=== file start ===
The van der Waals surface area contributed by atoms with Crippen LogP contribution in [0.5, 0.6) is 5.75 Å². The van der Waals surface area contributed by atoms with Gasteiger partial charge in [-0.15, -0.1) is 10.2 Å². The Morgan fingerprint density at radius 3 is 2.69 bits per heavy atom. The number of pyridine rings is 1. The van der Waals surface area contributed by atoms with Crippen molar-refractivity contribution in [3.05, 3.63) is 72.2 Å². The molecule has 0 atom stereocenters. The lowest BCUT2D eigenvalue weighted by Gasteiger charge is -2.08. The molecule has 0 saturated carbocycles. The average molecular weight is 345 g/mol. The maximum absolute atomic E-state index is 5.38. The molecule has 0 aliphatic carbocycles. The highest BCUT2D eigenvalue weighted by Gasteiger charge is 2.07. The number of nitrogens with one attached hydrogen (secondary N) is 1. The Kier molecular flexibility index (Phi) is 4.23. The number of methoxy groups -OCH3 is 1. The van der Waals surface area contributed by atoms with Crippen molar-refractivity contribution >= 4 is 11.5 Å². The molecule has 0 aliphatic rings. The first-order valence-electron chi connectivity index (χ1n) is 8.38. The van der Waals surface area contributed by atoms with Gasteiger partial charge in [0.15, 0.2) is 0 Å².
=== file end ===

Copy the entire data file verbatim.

The van der Waals surface area contributed by atoms with Crippen LogP contribution in [0.5, 0.6) is 5.75 Å². The van der Waals surface area contributed by atoms with Gasteiger partial charge in [-0.15, -0.1) is 10.2 Å². The Morgan fingerprint density at radius 3 is 2.69 bits per heavy atom. The number of pyridine rings is 1. The van der Waals surface area contributed by atoms with Crippen molar-refractivity contribution in [3.05, 3.63) is 72.2 Å². The molecule has 0 atom stereocenters. The lowest BCUT2D eigenvalue weighted by Gasteiger charge is -2.08. The molecule has 0 saturated carbocycles. The average molecular weight is 345 g/mol. The maximum absolute atomic E-state index is 5.38. The molecule has 0 aliphatic carbocycles. The highest BCUT2D eigenvalue weighted by Gasteiger charge is 2.07. The number of nitrogens with one attached hydrogen (secondary N) is 1. The Kier molecular flexibility index (Phi) is 4.23. The number of methoxy groups -OCH3 is 1. The van der Waals surface area contributed by atoms with Crippen molar-refractivity contribution >= 4 is 11.5 Å². The molecule has 0 aliphatic rings. The first-order valence-electron chi connectivity index (χ1n) is 8.38. The van der Waals surface area contributed by atoms with Gasteiger partial charge in [0.15, 0.2) is 0 Å².